By Jim Malewitz

The U.S. Supreme Court on Monday declined to take up Texas’ effort salvage its strict voter identification law, handing at least a temporary victory to civil rights advocates who have successfully argued that the law discriminates against minorities.

But Chief Justice John Roberts said Texas could later try another appeal — after a lower court rules whether the state lawmakers discriminated on purpose when they passed the law in 2011.

“Petitioners may raise either or both issues again after entry of final judgment,” Roberts wrote Monday.

Texas Attorney General Ken Paxton said he was "disappointed" that the high court would not immediately hear the case. But, he added in a statement, Roberts made it "very clear" that an appeal request would be "even stronger" after the lower court resolves lingering questions.

The court’s decision comes as voting rights experts are waiting to see if President Donald Trump’s administration will reverse the federal government’s opposition to the Texas law.

Last July, the U.S. 5th Circuit Court of Appeals ruled that Texas' 2011 voter ID law discriminated against minority groups, who were less likely to possess one of seven accepted types of identification. Those include: a state driver's license or ID card, a concealed handgun license, a U.S. passport, a military ID card, a U.S citizenship certificate or an election identification certificate.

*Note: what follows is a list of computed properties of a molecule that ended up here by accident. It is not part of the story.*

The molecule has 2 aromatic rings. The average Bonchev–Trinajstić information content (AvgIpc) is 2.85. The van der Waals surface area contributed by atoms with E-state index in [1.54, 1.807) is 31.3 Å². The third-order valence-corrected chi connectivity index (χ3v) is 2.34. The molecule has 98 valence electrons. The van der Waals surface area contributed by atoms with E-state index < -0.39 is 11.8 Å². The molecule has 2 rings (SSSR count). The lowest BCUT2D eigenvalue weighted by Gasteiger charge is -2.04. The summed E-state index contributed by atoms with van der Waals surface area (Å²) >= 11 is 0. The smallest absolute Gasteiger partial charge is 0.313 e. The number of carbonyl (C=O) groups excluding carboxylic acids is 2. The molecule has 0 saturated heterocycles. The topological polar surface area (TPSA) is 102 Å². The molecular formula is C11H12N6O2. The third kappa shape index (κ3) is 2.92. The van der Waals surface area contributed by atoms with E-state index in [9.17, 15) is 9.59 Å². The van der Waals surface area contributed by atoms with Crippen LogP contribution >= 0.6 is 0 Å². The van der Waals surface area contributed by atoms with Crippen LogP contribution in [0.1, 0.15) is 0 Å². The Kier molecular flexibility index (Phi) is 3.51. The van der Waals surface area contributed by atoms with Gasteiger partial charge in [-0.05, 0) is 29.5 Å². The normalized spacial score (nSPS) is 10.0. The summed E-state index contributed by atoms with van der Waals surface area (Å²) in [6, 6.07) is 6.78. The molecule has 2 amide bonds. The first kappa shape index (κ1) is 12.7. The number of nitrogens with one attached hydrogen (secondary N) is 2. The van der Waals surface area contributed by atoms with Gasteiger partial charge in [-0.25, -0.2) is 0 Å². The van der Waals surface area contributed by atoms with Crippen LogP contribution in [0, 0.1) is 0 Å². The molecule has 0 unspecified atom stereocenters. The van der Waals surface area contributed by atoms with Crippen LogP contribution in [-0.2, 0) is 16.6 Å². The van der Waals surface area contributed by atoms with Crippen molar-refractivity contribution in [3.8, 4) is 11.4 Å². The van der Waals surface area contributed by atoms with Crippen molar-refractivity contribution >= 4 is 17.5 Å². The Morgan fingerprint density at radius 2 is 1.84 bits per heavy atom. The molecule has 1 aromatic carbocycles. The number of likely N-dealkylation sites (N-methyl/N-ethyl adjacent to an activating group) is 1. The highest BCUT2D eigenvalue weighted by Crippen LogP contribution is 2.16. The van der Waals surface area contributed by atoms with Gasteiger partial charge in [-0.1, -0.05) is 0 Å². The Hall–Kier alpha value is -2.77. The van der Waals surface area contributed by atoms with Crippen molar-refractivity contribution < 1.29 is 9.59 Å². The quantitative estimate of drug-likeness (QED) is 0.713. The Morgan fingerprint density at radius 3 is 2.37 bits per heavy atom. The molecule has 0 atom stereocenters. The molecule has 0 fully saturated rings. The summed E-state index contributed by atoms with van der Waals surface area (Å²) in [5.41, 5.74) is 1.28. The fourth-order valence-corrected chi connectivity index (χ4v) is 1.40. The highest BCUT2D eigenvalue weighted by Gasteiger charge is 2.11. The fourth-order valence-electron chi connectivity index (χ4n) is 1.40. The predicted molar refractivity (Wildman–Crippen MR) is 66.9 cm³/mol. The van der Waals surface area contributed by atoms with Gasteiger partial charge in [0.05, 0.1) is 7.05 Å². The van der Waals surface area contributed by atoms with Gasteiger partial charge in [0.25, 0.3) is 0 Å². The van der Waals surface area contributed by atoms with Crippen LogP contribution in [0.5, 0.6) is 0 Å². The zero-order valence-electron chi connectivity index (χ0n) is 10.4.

The Texas law violated the federal Voting Rights Act, the appeals court ruled. That court did not wholly strike down the law, but ordered a lower court judge — Nelva Gonzales Ramos, of Corpus Christi — to draw up a temporary fix for last year’s elections.

She temporarily softened the rules, allowing folks without photo identification to vote if they presented an alternate form of ID and signed a form swearing a “reasonable impediment” kept them from obtaining identification.

The appeals court also told Ramos, who previously ruled that Texas intentionally discriminated in drawing up the law, to reweigh the evidence on that question.

Experts have testified that more than 600,000 Texans lacked identification required by the 2011 law, though not all of them have necessarily tried to vote.

Texas officials say the voter ID law bolsters the integrity of elections by preventing voter fraud, which Gov. Greg Abbott has called "rampant." But the U.S. Department of Justice (under President Obama) and other plaintiffs — backed by court rulings — have pointed out that in-person voter fraud is incredibly rare.

Texas had spent about $3.5 million litigating the case as of last April.

"We will continue to fight for the law in the district court, the Fifth Circuit, and if necessary, the Supreme Court again," Paxton said Monday.